microfluidics

Microfluidic biomarker barcodes enable high-throughput analysis of microarrays

In a recently published paper in the Lab on a chip journal, a research team from Korea Advanced Institute of Science and Technology (KAIST) reported a microfluidic biomarker barcoding device for multiplexed immunohistochemistry for high-throughput analysis of a tissue microarray. 

“We present a multiplexed microfluidic immunohistochemistry (IHC) technology that enables high throughput analysis of tissue microarrays (TMAs) using the patterns of biomarker barcodes, which consist of a series of expressed linear patterns of specific biomarkers.”, the authors explained.

Reproduced from C. H. Cho, M. Cho and J. Park, Lab Chip, 2021, Advance Article, DOI: 10.1039/D1LC00375E with permission from the Royal Society of Chemistry.

The microfluidic chip was microfabricated using PDMS and standard soft lithography. The dimension of the device was 4.5 cm by 2.3 cm which could fit easily on a glass slide. The microfluidic chip was aligned and reversibly bonded with a weight block on the glass slide on which tissue cores were already placed in an array of 4 rows and 6 columns. Four separate microfluidic channels (200 µm by 50 µm by 2 cm) with four different inlets but a common outlet pass over each row. Each microchannel was connected to four reservoirs in which four different biomarkers namely, estrogen receptor (ER), progesterone receptor (PR), human epidermal growth factor receptor 2 (HER2), and Ki67, are pipetted. The common outlet is connected to a syringe pump that withdraws the reagent through the microchannels at a flow rate of 21.6 μL/h for 20 minutes. 

Reproduced from C. H. Cho, M. Cho and J. Park, Lab Chip, 2021, Advance Article, DOI: 10.1039/D1LC00375E with permission from the Royal Society of Chemistry.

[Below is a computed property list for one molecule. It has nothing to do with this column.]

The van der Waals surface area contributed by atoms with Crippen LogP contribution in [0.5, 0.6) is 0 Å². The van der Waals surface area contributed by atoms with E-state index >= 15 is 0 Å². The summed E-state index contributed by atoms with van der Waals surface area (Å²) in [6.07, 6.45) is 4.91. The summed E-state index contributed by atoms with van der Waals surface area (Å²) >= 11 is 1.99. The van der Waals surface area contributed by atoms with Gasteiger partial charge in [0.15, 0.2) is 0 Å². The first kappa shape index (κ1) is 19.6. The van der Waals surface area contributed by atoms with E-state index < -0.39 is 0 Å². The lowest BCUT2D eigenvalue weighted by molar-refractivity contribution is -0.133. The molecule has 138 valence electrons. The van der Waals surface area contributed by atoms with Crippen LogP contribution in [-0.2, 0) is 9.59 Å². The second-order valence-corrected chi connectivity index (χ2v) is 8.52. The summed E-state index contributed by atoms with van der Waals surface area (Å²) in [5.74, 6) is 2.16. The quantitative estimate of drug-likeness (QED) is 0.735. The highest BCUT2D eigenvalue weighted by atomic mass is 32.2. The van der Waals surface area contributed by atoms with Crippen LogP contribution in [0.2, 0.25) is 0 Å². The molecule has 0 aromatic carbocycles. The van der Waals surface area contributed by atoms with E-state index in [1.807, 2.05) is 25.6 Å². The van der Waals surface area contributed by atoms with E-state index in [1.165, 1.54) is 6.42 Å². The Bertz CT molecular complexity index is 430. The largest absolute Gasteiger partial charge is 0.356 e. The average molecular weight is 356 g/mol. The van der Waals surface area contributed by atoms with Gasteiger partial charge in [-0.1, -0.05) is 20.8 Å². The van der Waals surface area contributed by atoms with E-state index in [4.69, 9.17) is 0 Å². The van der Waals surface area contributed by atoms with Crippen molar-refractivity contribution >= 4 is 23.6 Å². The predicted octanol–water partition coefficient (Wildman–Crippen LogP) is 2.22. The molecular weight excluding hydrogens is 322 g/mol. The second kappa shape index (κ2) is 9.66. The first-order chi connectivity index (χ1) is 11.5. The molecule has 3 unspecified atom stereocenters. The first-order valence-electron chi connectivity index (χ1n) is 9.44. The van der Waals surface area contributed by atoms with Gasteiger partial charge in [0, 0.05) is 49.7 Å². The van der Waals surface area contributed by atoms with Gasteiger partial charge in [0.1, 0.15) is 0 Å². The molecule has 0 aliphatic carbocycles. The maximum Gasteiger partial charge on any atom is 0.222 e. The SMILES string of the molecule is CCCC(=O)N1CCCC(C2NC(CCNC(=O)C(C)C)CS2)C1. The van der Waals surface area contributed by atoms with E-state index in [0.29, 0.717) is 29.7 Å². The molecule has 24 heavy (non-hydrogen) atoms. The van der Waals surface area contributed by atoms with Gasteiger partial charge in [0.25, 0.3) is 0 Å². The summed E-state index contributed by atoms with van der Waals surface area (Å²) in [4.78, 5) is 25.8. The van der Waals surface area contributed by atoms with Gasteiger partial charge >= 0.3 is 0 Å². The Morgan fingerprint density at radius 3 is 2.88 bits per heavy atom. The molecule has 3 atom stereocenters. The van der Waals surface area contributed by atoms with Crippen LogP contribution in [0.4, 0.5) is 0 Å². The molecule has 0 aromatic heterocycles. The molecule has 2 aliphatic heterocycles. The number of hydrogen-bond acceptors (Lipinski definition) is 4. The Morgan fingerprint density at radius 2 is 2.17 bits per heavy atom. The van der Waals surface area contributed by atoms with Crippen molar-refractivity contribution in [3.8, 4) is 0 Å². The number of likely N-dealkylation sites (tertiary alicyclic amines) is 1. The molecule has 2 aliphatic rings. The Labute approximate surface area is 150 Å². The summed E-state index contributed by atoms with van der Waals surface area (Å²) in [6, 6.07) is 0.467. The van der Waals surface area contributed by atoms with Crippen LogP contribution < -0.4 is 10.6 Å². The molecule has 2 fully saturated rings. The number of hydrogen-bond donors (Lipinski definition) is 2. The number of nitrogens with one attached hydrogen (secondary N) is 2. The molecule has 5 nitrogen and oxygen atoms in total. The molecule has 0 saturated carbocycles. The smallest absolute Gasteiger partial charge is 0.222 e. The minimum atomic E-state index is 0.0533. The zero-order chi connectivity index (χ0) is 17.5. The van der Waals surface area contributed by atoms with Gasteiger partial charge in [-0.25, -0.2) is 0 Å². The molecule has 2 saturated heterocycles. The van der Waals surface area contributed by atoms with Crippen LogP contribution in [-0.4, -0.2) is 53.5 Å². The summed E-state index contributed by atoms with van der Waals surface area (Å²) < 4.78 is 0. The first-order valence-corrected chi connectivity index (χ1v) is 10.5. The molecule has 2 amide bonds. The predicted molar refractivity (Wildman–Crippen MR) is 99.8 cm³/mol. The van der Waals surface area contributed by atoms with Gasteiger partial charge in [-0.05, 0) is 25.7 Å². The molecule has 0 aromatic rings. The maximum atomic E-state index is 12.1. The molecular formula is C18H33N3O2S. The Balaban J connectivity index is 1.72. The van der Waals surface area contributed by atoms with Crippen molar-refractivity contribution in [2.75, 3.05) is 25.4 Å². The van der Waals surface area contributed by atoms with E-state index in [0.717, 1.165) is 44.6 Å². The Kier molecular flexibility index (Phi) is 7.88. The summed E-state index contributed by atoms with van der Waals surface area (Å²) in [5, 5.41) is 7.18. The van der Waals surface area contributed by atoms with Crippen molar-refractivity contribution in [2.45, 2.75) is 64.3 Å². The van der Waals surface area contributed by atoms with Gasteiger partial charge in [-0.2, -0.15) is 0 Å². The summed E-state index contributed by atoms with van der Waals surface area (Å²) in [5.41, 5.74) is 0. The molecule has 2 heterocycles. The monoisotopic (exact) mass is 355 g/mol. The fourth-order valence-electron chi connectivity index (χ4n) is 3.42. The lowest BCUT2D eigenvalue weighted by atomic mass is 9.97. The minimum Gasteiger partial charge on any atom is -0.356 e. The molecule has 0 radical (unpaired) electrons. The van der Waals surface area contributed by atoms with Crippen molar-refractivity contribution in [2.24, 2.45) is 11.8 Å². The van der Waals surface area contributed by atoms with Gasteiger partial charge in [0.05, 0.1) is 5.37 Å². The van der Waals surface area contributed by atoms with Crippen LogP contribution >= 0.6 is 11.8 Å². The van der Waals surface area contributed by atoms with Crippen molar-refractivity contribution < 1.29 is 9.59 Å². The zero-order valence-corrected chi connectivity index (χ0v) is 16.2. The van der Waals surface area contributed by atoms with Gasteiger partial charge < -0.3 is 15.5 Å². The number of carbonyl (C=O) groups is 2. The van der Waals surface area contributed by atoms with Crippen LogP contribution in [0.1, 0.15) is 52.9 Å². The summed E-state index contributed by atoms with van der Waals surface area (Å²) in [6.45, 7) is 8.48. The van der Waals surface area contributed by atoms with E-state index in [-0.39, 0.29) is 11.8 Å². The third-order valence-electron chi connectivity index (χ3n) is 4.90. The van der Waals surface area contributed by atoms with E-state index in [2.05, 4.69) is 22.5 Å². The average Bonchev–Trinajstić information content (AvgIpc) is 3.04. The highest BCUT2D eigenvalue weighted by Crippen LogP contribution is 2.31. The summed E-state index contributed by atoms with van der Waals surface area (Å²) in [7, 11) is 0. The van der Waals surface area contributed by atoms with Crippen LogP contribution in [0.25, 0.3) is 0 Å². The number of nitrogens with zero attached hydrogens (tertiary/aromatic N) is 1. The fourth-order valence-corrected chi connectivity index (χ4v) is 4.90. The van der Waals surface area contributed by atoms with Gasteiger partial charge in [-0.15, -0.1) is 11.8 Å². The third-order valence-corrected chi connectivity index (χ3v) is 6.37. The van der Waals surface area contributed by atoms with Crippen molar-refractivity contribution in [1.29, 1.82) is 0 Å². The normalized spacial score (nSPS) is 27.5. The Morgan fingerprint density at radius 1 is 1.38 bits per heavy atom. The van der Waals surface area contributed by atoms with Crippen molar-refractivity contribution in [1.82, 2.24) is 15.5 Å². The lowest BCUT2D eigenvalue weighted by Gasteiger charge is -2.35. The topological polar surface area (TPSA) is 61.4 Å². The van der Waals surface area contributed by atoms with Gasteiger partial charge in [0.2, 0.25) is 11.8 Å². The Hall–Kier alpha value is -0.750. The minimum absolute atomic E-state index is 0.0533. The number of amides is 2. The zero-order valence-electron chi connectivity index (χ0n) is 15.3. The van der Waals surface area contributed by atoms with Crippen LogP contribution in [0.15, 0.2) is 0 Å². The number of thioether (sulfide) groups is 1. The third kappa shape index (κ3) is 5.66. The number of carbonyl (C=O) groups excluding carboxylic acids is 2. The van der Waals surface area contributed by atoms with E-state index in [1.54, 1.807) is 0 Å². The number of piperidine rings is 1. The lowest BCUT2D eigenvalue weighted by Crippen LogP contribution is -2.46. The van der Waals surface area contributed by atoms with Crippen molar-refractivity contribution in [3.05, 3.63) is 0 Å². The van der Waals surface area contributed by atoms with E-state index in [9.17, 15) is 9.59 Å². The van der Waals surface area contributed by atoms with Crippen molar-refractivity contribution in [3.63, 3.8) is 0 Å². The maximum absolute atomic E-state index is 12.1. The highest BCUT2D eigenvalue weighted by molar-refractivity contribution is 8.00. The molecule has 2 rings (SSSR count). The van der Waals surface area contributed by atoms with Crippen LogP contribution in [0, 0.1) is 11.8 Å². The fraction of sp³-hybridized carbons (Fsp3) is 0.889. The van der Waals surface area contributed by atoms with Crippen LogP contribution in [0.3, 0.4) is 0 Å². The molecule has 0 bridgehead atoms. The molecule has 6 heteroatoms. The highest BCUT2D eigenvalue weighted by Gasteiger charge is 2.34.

After the experiments, the microfluidic device was disassembled, and the glass slide was rapidly analyzed with a slide scanner. Each tissue core was exposed to four different antibodies and therefore depending on the presence or absence of the target antigen, four separate lines could appear over each core (See figure 1). Since each microchannel covers 6 different tissue cores, first the microfluidic device was examined to ensure that the immunostaining intensity was maintained even after passing through several cores. It was shown that regardless of the multiple cores, the intensity could be maintained by adjusting the antibody concentration. The microfluidic chip was then employed for multiplex analysis of 24 different breast tissue cancers on four tissue microarray slides and showed results comparable to conventional methods.  

A unique barcoding system was used to analyze the results and determine the heterogeneity of the tissue. Depending on the expression level of the biomarker, a number from 0 to 3 was assigned. Therefore, each core could be identified with a four-digit number indicating the expression level of each of the four biomarkers which could also be presented with a color code. The barcode immunohistochemistry method was shown to be able to represent the unique pattern of tissue cores on the microarray and could be further developed for high-throughput screening.  

“This “barcode-IHC” concept, which has been verified by performing multiplexed microfluidic IHC on CMA and TMA samples, provides high reproducibility and the potential of high-throughput screening with molecular diagnostic capability.”

 

Read the original article: Biomarker barcodes: multiplexed microfluidic immunohistochemistry enables high-throughput analysis of tissue microarray

 

Pouriya Bayat

Pouriya Bayat

Pouriya is a microfluidic production engineer at uFluidix. He received his B.Sc. and M.A.Sc. both in Mechanical Engineering from Isfahan University of Technology and York University, respectively. During his master’s studies, he had the chance to learn the foundations of microfluidic technology at ACUTE Lab where he focused on designing microfluidic platforms for cell washing and isolation. Upon graduation, he joined uFluidix to even further enjoy designing, manufacturing, and experimenting with microfluidic chips. In his free time, you might find him reading a psychology/philosophy/fantasy book while refilling his coffee every half an hour. Is there a must-read book in your mind, do not hesitate to hit him up with your to-read list.